May God may you like Ephraim and Manasseh,
All your days.
When Joseph brought his boys to their grandfather
Why did Jacob cross his arms?
The old patriarch knew that the strong right hand of
Should rest on the firstborn son—
The deserving one.
But old Jacob crossed his arms and place his
Right hand on Ephraim, the second born,
The undeserving grandson.
Joseph tried to correct the scandal,
But Jacob refused to re-order his hands.
He left his right hand on the younger brother’s head.
Because that is what God has done for you.
Christ, the firstborn of all creation,
Who only deserved His Father’s right hand of blessing,
Hung on the cursed cross
And felt the forsakenness
Because the Father crossed his arms in the heavens,
And extended his right hand of blessing to
All the Ephraims— to the second borns,
To the undeserving ones—
To you and me.
He who knew no sin became your sin
And you became His righteousness.
So I bless you to walk in the favor of the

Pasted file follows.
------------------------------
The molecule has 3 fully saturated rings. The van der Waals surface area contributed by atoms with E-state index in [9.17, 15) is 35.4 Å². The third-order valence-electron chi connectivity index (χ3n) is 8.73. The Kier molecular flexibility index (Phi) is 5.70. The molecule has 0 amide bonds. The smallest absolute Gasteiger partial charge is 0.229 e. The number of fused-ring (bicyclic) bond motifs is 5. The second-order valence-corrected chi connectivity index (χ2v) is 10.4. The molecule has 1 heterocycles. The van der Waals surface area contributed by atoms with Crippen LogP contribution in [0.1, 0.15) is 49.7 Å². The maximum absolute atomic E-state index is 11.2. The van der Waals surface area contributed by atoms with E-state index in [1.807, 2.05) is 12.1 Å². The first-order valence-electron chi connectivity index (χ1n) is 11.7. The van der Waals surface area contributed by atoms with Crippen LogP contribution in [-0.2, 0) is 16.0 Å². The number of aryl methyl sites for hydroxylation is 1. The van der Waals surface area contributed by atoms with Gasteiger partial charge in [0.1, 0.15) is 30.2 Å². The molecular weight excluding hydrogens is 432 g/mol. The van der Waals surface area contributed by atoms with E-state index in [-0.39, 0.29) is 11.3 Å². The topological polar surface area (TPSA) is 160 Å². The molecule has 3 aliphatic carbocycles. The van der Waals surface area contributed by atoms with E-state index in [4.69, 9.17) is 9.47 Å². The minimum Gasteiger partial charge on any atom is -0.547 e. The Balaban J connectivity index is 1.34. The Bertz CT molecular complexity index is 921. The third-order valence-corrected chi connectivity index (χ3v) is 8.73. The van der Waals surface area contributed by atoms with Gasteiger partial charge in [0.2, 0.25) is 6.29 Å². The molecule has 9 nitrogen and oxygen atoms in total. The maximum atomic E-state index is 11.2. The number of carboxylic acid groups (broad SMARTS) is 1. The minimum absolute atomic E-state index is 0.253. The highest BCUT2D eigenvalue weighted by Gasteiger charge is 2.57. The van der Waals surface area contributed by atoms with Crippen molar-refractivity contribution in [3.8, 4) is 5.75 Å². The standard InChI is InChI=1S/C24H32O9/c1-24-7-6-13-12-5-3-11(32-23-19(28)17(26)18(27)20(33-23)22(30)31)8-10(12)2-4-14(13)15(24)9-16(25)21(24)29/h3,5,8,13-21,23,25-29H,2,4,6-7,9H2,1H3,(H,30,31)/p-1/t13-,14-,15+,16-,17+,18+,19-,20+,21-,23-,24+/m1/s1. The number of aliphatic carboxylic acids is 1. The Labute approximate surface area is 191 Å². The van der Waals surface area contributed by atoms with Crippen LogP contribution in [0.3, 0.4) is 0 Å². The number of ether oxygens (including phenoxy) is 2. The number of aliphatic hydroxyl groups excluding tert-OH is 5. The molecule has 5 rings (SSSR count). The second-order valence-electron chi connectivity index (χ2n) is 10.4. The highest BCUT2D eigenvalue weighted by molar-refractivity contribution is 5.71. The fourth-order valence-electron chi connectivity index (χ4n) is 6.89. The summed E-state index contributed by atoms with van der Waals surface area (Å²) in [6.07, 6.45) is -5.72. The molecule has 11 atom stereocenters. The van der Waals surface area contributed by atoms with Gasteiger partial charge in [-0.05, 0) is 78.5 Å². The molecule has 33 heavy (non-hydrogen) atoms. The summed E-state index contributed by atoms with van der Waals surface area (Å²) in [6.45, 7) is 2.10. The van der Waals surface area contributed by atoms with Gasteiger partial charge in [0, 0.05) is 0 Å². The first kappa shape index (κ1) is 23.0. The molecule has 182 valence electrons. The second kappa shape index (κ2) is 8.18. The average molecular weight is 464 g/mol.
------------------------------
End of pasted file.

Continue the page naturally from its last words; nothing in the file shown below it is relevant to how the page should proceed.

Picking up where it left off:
God who crossed His arms for you.
* * *
Today’s blessing is inspired by the mysterious scene of Jacob blessing his grandsons with crossed arms:
Genesis 48:14 (ESV) — 14 And Israel stretched out his right hand and laid it on the head of Ephraim, who was the younger, and his left hand on the head of Manasseh, crossing his hands (for Manasseh was the firstborn).
As I explain fully in my new book, The Power to Bless (Baker Books, releasing Feb 2, 2021), for 3700 years, Jewish fathers have blessed their children to be “as Ephraim and Manasseh”, but no rabbi has satisfactorily explained why. Not until Christ’s cross did it all make sense. God has given you the blessing that should have been reserved for Jesus only. And that’s the Gospel! My new book explains it all! Pre-order the book today from Amazon and get the audiobook FREE!